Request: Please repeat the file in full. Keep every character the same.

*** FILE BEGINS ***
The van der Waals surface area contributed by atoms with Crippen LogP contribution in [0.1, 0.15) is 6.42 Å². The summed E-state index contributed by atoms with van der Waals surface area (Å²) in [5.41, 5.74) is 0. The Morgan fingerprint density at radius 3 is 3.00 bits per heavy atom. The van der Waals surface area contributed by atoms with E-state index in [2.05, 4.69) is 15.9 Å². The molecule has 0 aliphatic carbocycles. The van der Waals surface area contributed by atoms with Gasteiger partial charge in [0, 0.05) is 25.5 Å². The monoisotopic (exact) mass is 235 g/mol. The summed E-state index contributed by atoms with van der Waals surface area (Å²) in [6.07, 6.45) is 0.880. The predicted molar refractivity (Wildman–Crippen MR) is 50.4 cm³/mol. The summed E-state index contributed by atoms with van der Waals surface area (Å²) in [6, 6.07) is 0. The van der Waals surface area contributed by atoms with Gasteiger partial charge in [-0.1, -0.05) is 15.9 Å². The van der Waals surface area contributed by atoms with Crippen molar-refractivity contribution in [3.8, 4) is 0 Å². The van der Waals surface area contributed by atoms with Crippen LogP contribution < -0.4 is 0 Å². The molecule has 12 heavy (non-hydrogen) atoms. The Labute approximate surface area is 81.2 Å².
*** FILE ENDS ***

The van der Waals surface area contributed by atoms with Crippen LogP contribution in [0.1, 0.15) is 6.42 Å². The summed E-state index contributed by atoms with van der Waals surface area (Å²) in [5.41, 5.74) is 0. The Morgan fingerprint density at radius 3 is 3.00 bits per heavy atom. The van der Waals surface area contributed by atoms with E-state index in [2.05, 4.69) is 15.9 Å². The molecule has 0 aliphatic carbocycles. The van der Waals surface area contributed by atoms with Gasteiger partial charge in [0, 0.05) is 25.5 Å². The monoisotopic (exact) mass is 235 g/mol. The summed E-state index contributed by atoms with van der Waals surface area (Å²) in [6.07, 6.45) is 0.880. The predicted molar refractivity (Wildman–Crippen MR) is 50.4 cm³/mol. The summed E-state index contributed by atoms with van der Waals surface area (Å²) in [6, 6.07) is 0. The van der Waals surface area contributed by atoms with Gasteiger partial charge in [-0.1, -0.05) is 15.9 Å². The van der Waals surface area contributed by atoms with Crippen molar-refractivity contribution in [3.8, 4) is 0 Å². The van der Waals surface area contributed by atoms with Crippen LogP contribution < -0.4 is 0 Å². The molecule has 12 heavy (non-hydrogen) atoms. The Labute approximate surface area is 81.2 Å².